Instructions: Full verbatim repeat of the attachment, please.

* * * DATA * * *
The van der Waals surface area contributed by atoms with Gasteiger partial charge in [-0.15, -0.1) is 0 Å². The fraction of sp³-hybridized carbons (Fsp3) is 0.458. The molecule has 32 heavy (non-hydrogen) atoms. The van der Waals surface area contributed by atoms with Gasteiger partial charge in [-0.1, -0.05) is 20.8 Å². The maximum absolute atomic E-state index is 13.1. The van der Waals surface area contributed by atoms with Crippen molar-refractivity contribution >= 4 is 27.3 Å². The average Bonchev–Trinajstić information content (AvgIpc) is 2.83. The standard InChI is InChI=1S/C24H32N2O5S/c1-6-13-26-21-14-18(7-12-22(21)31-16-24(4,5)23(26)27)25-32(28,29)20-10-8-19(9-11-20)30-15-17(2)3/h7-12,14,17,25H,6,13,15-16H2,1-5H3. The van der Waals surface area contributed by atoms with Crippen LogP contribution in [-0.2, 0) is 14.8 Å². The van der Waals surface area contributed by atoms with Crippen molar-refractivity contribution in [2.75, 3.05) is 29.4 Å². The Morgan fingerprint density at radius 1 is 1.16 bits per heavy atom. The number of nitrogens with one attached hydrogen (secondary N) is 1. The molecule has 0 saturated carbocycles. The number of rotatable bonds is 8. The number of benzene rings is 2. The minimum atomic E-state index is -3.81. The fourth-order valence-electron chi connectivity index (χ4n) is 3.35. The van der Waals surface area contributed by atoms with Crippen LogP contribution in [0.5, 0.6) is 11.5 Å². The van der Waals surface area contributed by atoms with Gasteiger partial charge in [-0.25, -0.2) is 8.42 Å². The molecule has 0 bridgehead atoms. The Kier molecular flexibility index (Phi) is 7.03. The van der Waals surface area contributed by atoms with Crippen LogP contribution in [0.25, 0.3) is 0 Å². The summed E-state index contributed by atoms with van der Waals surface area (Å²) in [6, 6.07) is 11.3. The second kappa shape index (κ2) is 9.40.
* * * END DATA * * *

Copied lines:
The van der Waals surface area contributed by atoms with Gasteiger partial charge in [-0.15, -0.1) is 0 Å². The fraction of sp³-hybridized carbons (Fsp3) is 0.458. The molecule has 32 heavy (non-hydrogen) atoms. The van der Waals surface area contributed by atoms with Gasteiger partial charge in [-0.1, -0.05) is 20.8 Å². The maximum absolute atomic E-state index is 13.1. The van der Waals surface area contributed by atoms with Crippen molar-refractivity contribution >= 4 is 27.3 Å². The average Bonchev–Trinajstić information content (AvgIpc) is 2.83. The standard InChI is InChI=1S/C24H32N2O5S/c1-6-13-26-21-14-18(7-12-22(21)31-16-24(4,5)23(26)27)25-32(28,29)20-10-8-19(9-11-20)30-15-17(2)3/h7-12,14,17,25H,6,13,15-16H2,1-5H3. The van der Waals surface area contributed by atoms with Crippen LogP contribution in [-0.2, 0) is 14.8 Å². The van der Waals surface area contributed by atoms with Crippen molar-refractivity contribution in [2.75, 3.05) is 29.4 Å². The Morgan fingerprint density at radius 1 is 1.16 bits per heavy atom. The number of nitrogens with one attached hydrogen (secondary N) is 1. The molecule has 0 saturated carbocycles. The number of rotatable bonds is 8. The number of benzene rings is 2. The minimum atomic E-state index is -3.81. The fourth-order valence-electron chi connectivity index (χ4n) is 3.35. The van der Waals surface area contributed by atoms with Crippen LogP contribution in [0.5, 0.6) is 11.5 Å². The van der Waals surface area contributed by atoms with Gasteiger partial charge in [-0.25, -0.2) is 8.42 Å². The molecule has 0 bridgehead atoms. The Kier molecular flexibility index (Phi) is 7.03. The van der Waals surface area contributed by atoms with Crippen LogP contribution in [0.25, 0.3) is 0 Å². The summed E-state index contributed by atoms with van der Waals surface area (Å²) in [6, 6.07) is 11.3. The second kappa shape index (κ2) is 9.40.